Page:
In 1996, Cathy McCarthy was a brand new principal at the Armory Street School in Springfield, Massachusetts, when she received word that the elementary school’s test scores were among the lowest in the city. The staff was stunned, but McCarthy saw the bad news as an opportunity to spur widespread changes in the school. She just wasn’t sure where to begin.
That year, the Armory Street School joined the Schoolwide Network of the New England Comprehensive Assistance Center (NECAC), which is based at EDC. McCarthy and a team from the district attended NECAC’s Schoolwide Congress and began developing a schoolwide improvement plan.
With guidance from NECAC, McCarthy sought the data she would need to guide the improvement plan. “I told my teachers, ‘We’re only as strong as the weakest link,’” said McCarthy. “Data is the concrete connection between teaching and learning—the data show if the students learned something.”
That philosophy drove the School Improvement Self–Study, launched in the 1996–97 school year with participation from 35 teachers, administrators, support staff, and others. The study focused on four key areas: school environment, instruction and staff development, assessment, and community involvement. Study groups in all four areas spent the year gathering data and then came together to identify two key priorities: reading skill development, and implementation of standards–based curricula and assessment.
McCarthy says that the study groups came to see literacy “as an umbrella that covers everything…Our highest priority is to make literacy instruction more coherent, dynamic, and effective by establishing a consistent, research–based instructional model that is carefully benchmarked across all levels.” After considerable research and talks with consultants, the school decided to implement First Steps—an Australian literacy program that has achieved favorable results in numerous settings. The whole staff received training in the program, and they initiated block scheduling for literacy instruction.
As the Armory Street School moved from self–study to the implementation of the Schoolwide Improvement Plan, McCarthy met with the predictable mix of enthusiasm and resistance. “Some teachers were already hungry for change. They had been going out to learn new techniques, but their enthusiasm had not been encouraged. I saw them as leaders who embraced change, had credibility, and were respected by their peers.”
McCarthy takes a pragmatic view toward in–school politics, noting that one–third of the teachers are “cheerleaders” for the reforms, one–third will “wait and see,” and one-third will resist change. “I believe you work hard with the ‘wait and see’ people, keep checking in with the doers and believers, and let go of the resisters,” she says.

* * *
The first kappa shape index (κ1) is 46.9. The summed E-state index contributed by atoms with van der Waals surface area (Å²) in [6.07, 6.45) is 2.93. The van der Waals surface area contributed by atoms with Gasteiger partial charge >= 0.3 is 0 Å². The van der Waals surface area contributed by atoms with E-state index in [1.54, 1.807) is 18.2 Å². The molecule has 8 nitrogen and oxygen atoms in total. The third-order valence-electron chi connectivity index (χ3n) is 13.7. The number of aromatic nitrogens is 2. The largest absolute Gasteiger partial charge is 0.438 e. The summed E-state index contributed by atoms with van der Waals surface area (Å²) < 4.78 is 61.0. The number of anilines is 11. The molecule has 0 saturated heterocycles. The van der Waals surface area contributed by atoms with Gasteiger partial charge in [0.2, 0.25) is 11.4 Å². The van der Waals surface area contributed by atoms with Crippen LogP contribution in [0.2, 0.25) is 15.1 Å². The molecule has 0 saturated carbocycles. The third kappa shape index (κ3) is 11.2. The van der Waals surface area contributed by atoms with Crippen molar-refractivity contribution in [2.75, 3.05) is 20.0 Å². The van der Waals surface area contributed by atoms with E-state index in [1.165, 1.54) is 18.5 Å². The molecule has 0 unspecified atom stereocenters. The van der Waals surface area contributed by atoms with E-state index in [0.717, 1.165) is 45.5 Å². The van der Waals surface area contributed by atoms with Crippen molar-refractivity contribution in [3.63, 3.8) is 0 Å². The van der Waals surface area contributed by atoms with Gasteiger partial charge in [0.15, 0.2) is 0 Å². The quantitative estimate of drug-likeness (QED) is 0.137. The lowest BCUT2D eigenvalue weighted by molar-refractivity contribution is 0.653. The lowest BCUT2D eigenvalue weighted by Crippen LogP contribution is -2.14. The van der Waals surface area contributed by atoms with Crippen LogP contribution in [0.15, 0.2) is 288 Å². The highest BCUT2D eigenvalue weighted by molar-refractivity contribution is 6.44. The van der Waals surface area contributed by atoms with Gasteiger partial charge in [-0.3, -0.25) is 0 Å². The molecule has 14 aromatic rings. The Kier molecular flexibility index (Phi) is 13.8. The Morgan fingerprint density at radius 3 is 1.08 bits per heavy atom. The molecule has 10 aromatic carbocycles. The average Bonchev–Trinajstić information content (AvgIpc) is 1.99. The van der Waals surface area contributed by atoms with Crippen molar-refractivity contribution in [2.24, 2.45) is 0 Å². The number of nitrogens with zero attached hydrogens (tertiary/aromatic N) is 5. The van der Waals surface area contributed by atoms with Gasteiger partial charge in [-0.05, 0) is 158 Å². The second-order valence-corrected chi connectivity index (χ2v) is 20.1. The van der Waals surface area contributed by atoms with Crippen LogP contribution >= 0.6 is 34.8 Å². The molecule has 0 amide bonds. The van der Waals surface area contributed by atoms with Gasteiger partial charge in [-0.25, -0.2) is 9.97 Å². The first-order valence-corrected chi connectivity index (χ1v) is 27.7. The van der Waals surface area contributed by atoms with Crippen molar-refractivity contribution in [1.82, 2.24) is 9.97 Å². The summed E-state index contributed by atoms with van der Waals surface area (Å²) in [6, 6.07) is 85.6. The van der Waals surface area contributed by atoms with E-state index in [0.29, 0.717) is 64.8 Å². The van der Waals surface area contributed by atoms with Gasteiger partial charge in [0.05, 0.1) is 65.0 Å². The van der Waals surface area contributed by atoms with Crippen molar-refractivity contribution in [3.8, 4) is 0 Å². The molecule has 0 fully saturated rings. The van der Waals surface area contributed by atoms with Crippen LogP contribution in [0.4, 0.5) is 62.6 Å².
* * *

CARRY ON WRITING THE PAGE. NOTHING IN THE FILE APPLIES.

The results of the schoolwide plan have been impressive on several fronts. In 1998, The school received a Comprehensive School Reform Demonstration (CSRD) grant of $150,000 over three years. And the following year, it received a READ grant of $250,000 over 30 months. In 1999, a CSRD evaluation of all schools that had received grants placed the Armory Street School at “average to well above average” in all 11 categories of “conditions conducive to reform.”
The turnaround is evident in the school’s test scores:
- In 1996–97, 31 percent of third graders scored “medium” or “high” on citywide assessment. By 1998–99, 70 percent scored in those ranges.
- Fourth grade standardized test scores in a variety of language arts areas increased significantly—some by as much as 25 percent—between 1998 and 1999.
- Science scores also improved dramatically, which was attributed to a hands–on, inquiry-based curriculum aligned with state standards and introduced at the kindergarten level and writing improvement initiatives.
Looking back over NECAC’s four–year collaboration with the Armory Street School, NECAC Project Director Maria–Paz Beltran Avery traces a path from the initial self-study to the schoolwide improvement plan and its impact on student learning.
“Even a small change—establishing a literacy block schedule—became a vehicle to address the needs of both students and teachers,” says Avery. “The school’s professional development plan provided the resources for all teachers to become effective, and all students are given the support and time they need to learn well.”
Originally published on June 1, 2002